Commandos battle room by room to save tourists


Indian commandos were fighting room-to-room battles last night to clear armed militants from three sites in Mumbai, including two luxury hotels, more than 24 hours after a series of devastating attacks across the city left more than 100 people dead.

Helicopters buzzed overhead as the commandos, faces blackened, moved into one of the hotels, the Oberoi, where 20 to 30 people were thought to have been taken hostage and more than 100 others were trapped in their rooms. A 15-strong Air France team was among those unable to get out. Flames billowed from an upper floor as the commandos attempted to flush out the remaining gunmen.

Across the city, the situation was still “not under control”, according to a government official, following 10 co-ordinated attacks at sites popular with tourists and businessmen in the country’s entertainment and financial centre.

Police said at least 125 people were killed when the gunmen fanned out across Mumbai on Wednesday night.

British businessman Andreas Liveras was confirmed among those killed in the attacks. The 73-year-old shipping tycoon of Cypriot origin, who had British nationality, was gunned down moments after speaking to the BBC about his panic by mobile phone after being trapped while dining at one of the luxury hotels.

Some 325 people, including six Britons, were also injured in the biggest terrorist attacks seen in Mumbai since a series of bombings in 1993 killed several hundred people in what was regarded then as revenge for the death of Muslims in Hindu-Muslim violence.

Police warned the death toll could rise as stand-offs continued at three sites.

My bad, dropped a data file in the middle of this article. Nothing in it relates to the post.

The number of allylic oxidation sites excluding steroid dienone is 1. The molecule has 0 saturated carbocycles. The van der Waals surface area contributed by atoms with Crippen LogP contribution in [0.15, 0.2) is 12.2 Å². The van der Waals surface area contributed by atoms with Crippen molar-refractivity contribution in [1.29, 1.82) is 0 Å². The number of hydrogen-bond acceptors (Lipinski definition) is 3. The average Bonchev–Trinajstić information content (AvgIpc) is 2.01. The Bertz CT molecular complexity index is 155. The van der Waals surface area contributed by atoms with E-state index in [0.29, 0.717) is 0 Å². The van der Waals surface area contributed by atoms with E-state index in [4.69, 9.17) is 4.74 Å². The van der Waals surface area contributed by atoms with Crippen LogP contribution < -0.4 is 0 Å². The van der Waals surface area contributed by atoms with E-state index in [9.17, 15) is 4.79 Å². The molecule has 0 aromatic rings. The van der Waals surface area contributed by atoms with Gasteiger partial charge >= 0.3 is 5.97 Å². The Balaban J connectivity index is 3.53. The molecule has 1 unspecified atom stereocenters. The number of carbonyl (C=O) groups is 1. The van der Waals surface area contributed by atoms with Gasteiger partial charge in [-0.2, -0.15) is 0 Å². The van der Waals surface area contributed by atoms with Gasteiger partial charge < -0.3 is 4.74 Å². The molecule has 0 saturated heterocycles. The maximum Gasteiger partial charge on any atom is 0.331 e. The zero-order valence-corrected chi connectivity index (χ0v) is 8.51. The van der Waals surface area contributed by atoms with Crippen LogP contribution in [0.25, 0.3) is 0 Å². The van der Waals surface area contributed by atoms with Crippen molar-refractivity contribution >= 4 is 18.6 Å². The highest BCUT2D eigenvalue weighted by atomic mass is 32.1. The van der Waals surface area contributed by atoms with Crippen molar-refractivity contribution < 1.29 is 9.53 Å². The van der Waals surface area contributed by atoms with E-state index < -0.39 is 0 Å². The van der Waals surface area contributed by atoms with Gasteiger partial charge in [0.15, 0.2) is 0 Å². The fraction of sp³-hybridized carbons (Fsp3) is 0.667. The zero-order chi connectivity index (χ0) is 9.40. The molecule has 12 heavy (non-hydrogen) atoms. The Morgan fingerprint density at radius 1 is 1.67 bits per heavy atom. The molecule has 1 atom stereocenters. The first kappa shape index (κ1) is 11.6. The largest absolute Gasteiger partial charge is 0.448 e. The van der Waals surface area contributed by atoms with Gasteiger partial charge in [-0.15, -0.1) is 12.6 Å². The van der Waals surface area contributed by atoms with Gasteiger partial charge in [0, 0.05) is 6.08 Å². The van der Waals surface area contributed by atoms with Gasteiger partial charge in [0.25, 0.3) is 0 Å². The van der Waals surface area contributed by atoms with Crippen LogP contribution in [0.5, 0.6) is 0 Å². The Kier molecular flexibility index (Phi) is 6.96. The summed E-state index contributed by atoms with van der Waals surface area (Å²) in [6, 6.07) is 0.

Last night, it emerged that Ian Tyler, 47, chief executive of Scottish construction giant Balfour Beatty, was among those caught up in the terror. He was staying at the Oberoi Hotel when gunmen stormed the building but managed to escape.

Earlier, explosions rattled the nearby Taj Mahal Palace Hotel, a 105-year-old city landmark on the waterfront, as troops flushed out the last of the militants there. Fire and smoke belched from a window. One terrorist was said to be still holed up in the hotel last night.

Dipak Dutta, who was among those rescued, said: “A lot of chef trainees were massacred in the kitchen.”

An Israeli rabbi and his family were also believed to have been taken hostage at a Jewish centre. One of the militants at the centre phoned India TV to offer talks with the government for the release of hostages and complain about abuses in Kashmir, over which India and Pakistan have fought two of their three wars. “Ask the government to talk to us and we will release the hostages,” the man, identified by the station as Imran, said, speaking in Urdu in what sounded like a Kashmiri accent.

“Are you aware how many people have been killed in Kashmir? Are you aware how your army has killed Muslims. Are you aware how many of them have been killed in Kashmir this week?”

Around two dozen militants in their early 20s, armed with automatic rifles and grenades and carrying backpacks of ammunition, had fanned out across Mumbai on Wednesday. Police said some had come ashore in a rubber dinghy.

They commandeered a vehicle and sprayed passers-by with bullets, firing in a railway station, hospitals and a popular tourist cafe. They also attacked two of the city’s most luxurious hotels packed with tourists and business executives.

Australian actress Brooke Satchwell, who starred in the Neighbours television soap opera, told how she survived by hiding in a hotel bathroom cupboard.

“There were people getting shot in the corridor. There was someone dead outside the bathroom. The next thing I knew I was running down the stairs and there were a couple of dead bodies across the stairs. It was chaos.”

India’s Prime Minister Manmohan Singh blamed militants based in neighbouring countries for the attacks. He did not name any country, but his assertion appeared to be a veiled attack on Pakistan, raising fears of renewed tension between the nuclear-armed rivals.

In a televised address the Prime Minister said: “It is evident that the group which carried out these attacks, based outside the country, had come with single-minded determination to create havoc in the commercial capital of the country.

“We will take the strongest possible measures to ensure that there is no repetition of such terrorist acts.”

It was reported last night that Interpol was sending a team to Mumbai at the request of the Indian police to help with investigations.